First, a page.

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Peanut Allergy Patch Works Long-Term, Says Drugmaker

Discussion in 'Pharmacology' started by Mahmoud Abudeif, Jan 12, 2020.

  1. Mahmoud Abudeif

    Mahmoud Abudeif Golden Member

    Mar 5, 2019
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    DBV Technologies said its investigational topical treatment for peanut allergy in children showed continued benefit in an extension of its main phase III trial, which the company hopes will lead to marketing approval later this year.

    Topline results from the extension, called PEOPLE, indicated that after 3 years, 75.9% of children ages 4 to 11 had increased the "eliciting dose" (ED) of peanut protein (the first dose in a stepped oral challenge protocol resulting in hypersensitivity symptoms) from baseline, and 51.8% raised their ED to at least 1,000 mg -- equivalent to about three whole peanuts.

    The treatment uses a so-called epicutaneous technology, which DBV has trade named Viaskin, aimed at creating a "condensation chamber" on the skin surface to facilitate penetration of food allergens through intact skin. The specific target is dendritic Langerhans cells within the epidermis, which France-based DBV says are critical in conveying allergens to the immune system.

    It's a form of immune tolerance induction by exposing the immune system to small amounts of food allergens, not unlike the oral immunotherapies in development (such as Aimmune's Palforzia treatment, for which an FDA decision on marketing approval is expected later this month), not to mention more conventional desensitization approaches.

    PEOPLE was a follow-on to the product's randomized registration trial, PEPITES, results of which were published last February in JAMA. That study assigned 356 children 2:1 to the Viaskin peanut-patch treatment or placebo, with efficacy assessed after 12 months. Of these, 213 completed the full year of treatment, and 198 chose to participate in the PEOPLE extension.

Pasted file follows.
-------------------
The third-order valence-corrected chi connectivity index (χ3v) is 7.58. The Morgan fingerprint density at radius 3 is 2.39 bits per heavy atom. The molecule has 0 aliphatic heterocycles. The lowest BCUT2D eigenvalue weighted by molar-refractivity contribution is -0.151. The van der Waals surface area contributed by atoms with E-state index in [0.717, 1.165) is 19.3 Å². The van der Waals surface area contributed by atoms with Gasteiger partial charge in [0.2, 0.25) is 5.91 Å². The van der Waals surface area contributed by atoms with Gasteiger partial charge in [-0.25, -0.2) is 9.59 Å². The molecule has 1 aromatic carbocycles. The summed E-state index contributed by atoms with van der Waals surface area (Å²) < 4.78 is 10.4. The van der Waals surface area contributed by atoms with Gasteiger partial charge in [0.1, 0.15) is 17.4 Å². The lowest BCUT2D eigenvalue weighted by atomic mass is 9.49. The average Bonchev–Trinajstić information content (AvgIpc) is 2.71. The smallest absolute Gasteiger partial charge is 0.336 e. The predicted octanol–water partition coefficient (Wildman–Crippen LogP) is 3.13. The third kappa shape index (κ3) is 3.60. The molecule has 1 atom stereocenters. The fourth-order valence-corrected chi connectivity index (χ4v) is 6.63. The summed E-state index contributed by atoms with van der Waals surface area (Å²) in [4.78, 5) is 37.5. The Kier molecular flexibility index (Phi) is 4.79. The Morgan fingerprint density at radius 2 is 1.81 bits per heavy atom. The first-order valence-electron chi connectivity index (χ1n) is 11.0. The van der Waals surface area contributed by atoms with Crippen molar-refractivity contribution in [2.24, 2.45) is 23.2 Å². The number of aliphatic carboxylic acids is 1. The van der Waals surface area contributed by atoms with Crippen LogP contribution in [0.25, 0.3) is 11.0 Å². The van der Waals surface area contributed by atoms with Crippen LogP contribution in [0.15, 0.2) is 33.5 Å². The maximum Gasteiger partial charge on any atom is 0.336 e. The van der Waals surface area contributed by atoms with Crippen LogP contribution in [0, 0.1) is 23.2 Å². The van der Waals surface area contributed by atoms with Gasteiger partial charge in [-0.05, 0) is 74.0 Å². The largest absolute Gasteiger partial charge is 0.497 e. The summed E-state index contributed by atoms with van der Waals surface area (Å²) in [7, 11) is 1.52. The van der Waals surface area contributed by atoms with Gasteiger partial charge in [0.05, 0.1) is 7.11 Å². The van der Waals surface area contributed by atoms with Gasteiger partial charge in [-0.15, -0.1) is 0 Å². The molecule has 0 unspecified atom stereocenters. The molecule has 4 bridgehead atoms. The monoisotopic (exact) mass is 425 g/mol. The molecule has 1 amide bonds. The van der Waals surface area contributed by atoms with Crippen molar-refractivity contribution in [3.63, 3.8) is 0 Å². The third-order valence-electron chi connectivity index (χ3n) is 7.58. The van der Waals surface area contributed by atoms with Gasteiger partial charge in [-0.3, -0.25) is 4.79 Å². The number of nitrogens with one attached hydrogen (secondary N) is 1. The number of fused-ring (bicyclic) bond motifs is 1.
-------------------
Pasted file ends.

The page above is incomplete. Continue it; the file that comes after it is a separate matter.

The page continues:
Results of PEPITES were not all that DBV wished, however. The trial's primary efficacy outcome was the difference in responder rate with active treatment versus placebo, with an important caveat: the lower bound to the 95% confidence interval for the difference had to be no lower than 15 percentage points. "Responders" were those whose maximally tolerated peanut protein dose at 12 months was 300 mg if baseline tolerance was no more than 10 mg, or 1,000 mg if baseline tolerance was greater than 10-300 mg.

    There was indeed a significant difference in responder rate favoring the Viaskin therapy -- 35.3% versus 13.6% -- but the risk difference of 21.7 percentage points came with a 95% confidence interval of 12.4 to 29.8, thus missing the prespecified statistical component. Still, DBV said marketing approval remains possible.

    The company also released other findings from PEOPLE, along with a promise of peer-reviewed publication and presentations at medical conferences.

    "All participants who reached an ED ≥1,000 mg at Month 36 were eligible to continue the study for two additional months without treatment while maintaining a peanut-free diet," DBV said. "A further double-blind placebo-controlled food challenge to determine ED was administered at the end of this period (Month 38). The analysis showed that 77.8% (14/18) of the children who completed the oral food challenge at Month 38 maintained desensitization with an ED ≥1,000 mg."


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